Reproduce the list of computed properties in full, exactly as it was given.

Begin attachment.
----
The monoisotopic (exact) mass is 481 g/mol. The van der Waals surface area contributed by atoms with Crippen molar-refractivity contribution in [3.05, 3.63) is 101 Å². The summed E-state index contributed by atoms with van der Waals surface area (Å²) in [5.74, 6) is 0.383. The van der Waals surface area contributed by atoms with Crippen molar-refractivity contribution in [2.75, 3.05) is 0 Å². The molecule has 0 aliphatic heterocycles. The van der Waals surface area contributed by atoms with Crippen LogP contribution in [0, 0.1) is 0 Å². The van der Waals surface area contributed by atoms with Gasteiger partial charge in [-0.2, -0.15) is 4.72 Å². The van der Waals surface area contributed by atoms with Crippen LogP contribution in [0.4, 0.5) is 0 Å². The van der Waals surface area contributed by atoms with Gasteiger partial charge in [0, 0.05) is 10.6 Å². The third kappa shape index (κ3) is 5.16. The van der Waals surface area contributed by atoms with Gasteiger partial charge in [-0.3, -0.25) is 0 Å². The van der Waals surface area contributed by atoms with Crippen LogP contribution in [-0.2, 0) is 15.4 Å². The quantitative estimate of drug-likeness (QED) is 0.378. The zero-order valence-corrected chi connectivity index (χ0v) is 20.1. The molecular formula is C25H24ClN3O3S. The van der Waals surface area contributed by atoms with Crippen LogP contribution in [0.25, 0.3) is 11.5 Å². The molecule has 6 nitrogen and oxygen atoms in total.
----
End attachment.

The monoisotopic (exact) mass is 481 g/mol. The van der Waals surface area contributed by atoms with Crippen molar-refractivity contribution in [3.05, 3.63) is 101 Å². The summed E-state index contributed by atoms with van der Waals surface area (Å²) in [5.74, 6) is 0.383. The van der Waals surface area contributed by atoms with Crippen molar-refractivity contribution in [2.75, 3.05) is 0 Å². The molecule has 0 aliphatic heterocycles. The van der Waals surface area contributed by atoms with Crippen LogP contribution in [0, 0.1) is 0 Å². The van der Waals surface area contributed by atoms with Gasteiger partial charge in [-0.2, -0.15) is 4.72 Å². The van der Waals surface area contributed by atoms with Crippen LogP contribution in [0.4, 0.5) is 0 Å². The van der Waals surface area contributed by atoms with Gasteiger partial charge in [0, 0.05) is 10.6 Å². The third kappa shape index (κ3) is 5.16. The van der Waals surface area contributed by atoms with Gasteiger partial charge in [-0.3, -0.25) is 0 Å². The van der Waals surface area contributed by atoms with Crippen LogP contribution in [-0.2, 0) is 15.4 Å². The quantitative estimate of drug-likeness (QED) is 0.378. The zero-order valence-corrected chi connectivity index (χ0v) is 20.1. The molecular formula is C25H24ClN3O3S. The van der Waals surface area contributed by atoms with Crippen LogP contribution in [0.25, 0.3) is 11.5 Å². The molecule has 6 nitrogen and oxygen atoms in total.